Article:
Yasiin Bey (formerly known as Mos Def) performed entirely in the red Monday at the Guthrie Theater.
Renee Jones Schneider, Star Tribune
Mos Def by any other name
- Article by: CHRIS RIEMENSCHNEIDER
- Star Tribune
- October 2, 2012 - 12:32 AM
The only rapper who's as likely to come to the Guthrie Theater for an acting role as he is a music gig, the artist formerly known as Mos Def arrived for the latter reason Monday. It was actually his second time at Minneapolis' thespian institution, too. With his Broadway-approved and Emmy Award-nominated acting credentials no doubt helping him get his foot in the door, Mr. Def became the Guthrie's first-ever non-local rap headliner in 2010.
But Monday's concert was the New York hip-hop star's first time in town working under a new moniker. He officially adopted Yasiin Bey as both his legal and stage name as of last year, leaving fans to wonder what else might be different about his act this time around. Not a lot, thankfully.
Bey, 38, dedicated the first half-hour of his set to his last Mos Def album, 2009's "The Ecstatic." Basking under red stage lights that matched the shade of the record's cover art -- the stage would stay red for the duration of the 75-minute set, too -- he offered up ecstatic dance moves to the funkiest of those tunes, including "Pretty Dancer" and "Casa Bey." He then masterfully slowed things down and amped up his sharp-tongued flow in the sarcastically titled, spiteful "Life in Marvelous Times."
The middle of the set was thick with new tracks, several of which came off as quizzically peculiar as his name change. He introduced one of the newbies by admitting he'd be "going dumb" in it.
"But my dumb is so dumb, it's ingenious," he cracked. (The song's hook, "I'm always horny," didn't exactly support his claim.)
Just when he stretched the show to its weirdest, though, Bey brought it back rubber-band-style with one of his most straight-ahead older favorites, "Hip-Hop," from his 1999 solo debut. The slow-simmering peace mantra "Umi Says" followed, with a few dozen fans invited on stage -- much to the dismay of the visibly aghast Guthrie staffers -- to help sing the chorus, "Shine your light on the world." Now that was ingenious music.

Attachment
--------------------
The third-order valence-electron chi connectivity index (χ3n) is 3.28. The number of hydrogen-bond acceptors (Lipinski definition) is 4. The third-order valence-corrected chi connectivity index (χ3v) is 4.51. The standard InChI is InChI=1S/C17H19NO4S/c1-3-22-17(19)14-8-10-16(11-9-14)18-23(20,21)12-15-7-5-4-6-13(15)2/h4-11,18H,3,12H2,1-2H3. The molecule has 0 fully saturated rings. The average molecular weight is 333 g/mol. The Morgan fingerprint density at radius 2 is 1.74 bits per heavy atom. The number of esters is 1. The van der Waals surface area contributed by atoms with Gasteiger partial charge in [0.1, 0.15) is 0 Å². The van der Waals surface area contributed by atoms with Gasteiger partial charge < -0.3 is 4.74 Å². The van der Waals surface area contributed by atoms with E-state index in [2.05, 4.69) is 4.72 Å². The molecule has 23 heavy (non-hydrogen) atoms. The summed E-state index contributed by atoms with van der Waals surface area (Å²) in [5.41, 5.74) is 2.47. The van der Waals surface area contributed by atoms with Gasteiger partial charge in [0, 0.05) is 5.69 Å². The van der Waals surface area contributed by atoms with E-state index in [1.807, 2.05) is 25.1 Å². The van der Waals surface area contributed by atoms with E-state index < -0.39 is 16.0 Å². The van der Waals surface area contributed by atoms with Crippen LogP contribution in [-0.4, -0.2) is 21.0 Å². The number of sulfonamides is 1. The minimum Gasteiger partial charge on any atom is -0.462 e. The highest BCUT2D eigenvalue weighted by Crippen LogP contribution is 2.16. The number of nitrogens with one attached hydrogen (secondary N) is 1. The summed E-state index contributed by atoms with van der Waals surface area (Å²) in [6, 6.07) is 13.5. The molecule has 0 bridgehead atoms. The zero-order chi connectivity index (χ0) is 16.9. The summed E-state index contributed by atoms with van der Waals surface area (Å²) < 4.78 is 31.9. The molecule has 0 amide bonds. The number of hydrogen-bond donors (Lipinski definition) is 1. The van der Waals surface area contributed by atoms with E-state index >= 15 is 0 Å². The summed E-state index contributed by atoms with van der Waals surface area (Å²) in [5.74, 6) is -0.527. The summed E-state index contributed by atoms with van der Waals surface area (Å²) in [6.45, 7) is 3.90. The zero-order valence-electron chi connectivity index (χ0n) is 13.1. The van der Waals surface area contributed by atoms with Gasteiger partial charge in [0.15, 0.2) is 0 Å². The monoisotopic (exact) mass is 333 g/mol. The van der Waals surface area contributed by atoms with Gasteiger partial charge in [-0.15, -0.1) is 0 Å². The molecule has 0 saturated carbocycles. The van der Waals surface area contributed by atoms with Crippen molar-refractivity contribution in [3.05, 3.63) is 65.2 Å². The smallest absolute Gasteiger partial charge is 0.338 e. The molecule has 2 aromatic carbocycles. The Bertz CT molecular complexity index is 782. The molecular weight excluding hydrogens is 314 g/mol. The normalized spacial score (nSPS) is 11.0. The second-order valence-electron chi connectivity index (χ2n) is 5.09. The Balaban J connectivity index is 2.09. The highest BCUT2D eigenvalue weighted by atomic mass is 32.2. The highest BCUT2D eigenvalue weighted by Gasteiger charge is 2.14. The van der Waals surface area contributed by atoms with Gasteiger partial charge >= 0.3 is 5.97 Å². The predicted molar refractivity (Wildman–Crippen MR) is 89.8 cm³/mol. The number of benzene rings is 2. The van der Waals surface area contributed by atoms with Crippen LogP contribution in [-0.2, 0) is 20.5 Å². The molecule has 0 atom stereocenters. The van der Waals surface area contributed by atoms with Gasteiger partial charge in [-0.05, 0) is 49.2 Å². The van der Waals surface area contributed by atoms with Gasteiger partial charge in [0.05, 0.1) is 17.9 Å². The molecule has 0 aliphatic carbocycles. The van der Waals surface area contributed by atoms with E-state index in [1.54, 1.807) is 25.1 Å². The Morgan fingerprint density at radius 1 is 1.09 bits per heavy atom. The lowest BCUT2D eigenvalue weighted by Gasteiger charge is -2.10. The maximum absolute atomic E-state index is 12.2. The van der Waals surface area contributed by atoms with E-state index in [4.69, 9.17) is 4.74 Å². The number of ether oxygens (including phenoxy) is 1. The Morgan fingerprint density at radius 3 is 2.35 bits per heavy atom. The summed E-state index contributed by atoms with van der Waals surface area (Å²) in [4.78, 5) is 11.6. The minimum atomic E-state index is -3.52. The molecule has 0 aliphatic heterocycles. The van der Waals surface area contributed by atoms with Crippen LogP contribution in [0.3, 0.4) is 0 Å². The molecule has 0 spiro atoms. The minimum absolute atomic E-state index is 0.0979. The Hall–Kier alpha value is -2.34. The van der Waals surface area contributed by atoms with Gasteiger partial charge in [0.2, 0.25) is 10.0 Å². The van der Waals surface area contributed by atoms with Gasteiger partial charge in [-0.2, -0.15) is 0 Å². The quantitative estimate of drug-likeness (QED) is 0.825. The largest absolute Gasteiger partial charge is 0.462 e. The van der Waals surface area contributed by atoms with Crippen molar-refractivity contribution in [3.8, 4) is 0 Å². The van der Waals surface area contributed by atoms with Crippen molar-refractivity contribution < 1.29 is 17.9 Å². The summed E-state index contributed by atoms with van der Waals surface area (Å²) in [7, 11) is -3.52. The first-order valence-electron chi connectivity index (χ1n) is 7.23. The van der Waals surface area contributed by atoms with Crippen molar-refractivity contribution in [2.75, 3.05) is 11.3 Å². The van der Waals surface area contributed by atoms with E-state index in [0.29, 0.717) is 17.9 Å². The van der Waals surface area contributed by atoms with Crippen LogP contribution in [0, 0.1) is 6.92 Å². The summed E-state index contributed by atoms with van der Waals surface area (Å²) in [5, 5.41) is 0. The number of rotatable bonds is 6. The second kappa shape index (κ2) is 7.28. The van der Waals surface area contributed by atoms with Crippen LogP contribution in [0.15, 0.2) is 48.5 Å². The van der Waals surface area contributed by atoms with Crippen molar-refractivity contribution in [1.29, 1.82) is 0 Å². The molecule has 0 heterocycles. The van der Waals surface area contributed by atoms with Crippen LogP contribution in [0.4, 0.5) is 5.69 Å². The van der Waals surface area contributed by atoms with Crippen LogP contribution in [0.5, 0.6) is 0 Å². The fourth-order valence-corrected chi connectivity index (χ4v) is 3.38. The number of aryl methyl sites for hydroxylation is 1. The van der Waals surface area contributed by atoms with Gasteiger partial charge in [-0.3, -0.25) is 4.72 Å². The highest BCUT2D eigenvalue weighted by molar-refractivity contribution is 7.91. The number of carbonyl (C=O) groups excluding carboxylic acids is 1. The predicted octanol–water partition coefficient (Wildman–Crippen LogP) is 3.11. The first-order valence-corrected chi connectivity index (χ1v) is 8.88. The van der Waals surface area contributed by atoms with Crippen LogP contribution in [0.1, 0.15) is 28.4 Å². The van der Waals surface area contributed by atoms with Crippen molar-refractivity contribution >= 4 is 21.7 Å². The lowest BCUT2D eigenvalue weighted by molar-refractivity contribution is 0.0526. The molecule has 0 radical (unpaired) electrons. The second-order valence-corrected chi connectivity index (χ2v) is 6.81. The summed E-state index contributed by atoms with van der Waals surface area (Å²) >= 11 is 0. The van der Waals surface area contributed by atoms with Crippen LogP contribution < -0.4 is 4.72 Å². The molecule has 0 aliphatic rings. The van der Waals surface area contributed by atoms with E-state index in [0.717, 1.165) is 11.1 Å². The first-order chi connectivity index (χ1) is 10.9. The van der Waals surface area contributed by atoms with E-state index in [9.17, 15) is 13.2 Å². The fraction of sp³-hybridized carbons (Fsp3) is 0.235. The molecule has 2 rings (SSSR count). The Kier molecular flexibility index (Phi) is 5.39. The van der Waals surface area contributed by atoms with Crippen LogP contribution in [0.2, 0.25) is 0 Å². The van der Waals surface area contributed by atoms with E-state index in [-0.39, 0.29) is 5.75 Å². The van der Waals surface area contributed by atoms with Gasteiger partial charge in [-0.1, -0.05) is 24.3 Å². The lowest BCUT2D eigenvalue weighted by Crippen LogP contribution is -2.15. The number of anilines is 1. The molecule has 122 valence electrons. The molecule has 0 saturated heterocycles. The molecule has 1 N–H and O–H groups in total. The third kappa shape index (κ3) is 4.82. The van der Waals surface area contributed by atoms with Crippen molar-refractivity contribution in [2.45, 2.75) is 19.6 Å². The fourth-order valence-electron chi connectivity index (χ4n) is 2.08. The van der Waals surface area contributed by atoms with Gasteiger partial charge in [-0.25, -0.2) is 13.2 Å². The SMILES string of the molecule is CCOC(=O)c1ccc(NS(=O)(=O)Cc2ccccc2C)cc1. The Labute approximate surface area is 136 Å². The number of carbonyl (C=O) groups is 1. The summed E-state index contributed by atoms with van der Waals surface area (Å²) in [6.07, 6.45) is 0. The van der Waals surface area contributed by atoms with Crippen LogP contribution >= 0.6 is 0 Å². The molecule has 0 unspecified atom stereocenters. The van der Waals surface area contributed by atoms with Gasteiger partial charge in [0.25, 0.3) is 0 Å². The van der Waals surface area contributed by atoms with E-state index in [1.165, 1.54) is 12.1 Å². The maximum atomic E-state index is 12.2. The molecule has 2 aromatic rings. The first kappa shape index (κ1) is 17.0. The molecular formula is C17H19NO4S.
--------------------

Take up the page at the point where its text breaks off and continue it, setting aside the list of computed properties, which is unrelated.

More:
While Bey had all the charisma and drama befitting the Guthrie's Wurtele Thrust Stage, the theater's tinny sound system was not up to par for his two-DJ sonic output. Luckily, the acoustics couldn't hide the main attraction: Bey's MC-ing talent. He's one rapper who sounds as impressive performing a cappella -- which he did several times Monday -- as he does in full boom, so the acoustics were just a small hitch. There's no way to act your way through those kinds of skills.
Local rapper Toki Wright, who has long been a thought-provoking MC of the Mos Def ilk, opened the show carrying his own new identity. He's still Toki, but instead of just rapping, he's a bona-fide bandleader now. With an all-star lineup including pop-funk star Mayda Miller on bass, Black Blondie's Tasha Baron on keys and veteran jazz drummer Kevin Washington, Wright pushed his new group through an innovative blend of reggae, dub and electronic styles that eschewed the usual live-band mold in hip-hop.
Chris Riemenschneider • 612-673-4658 • Twitter: @ChrisRstrib
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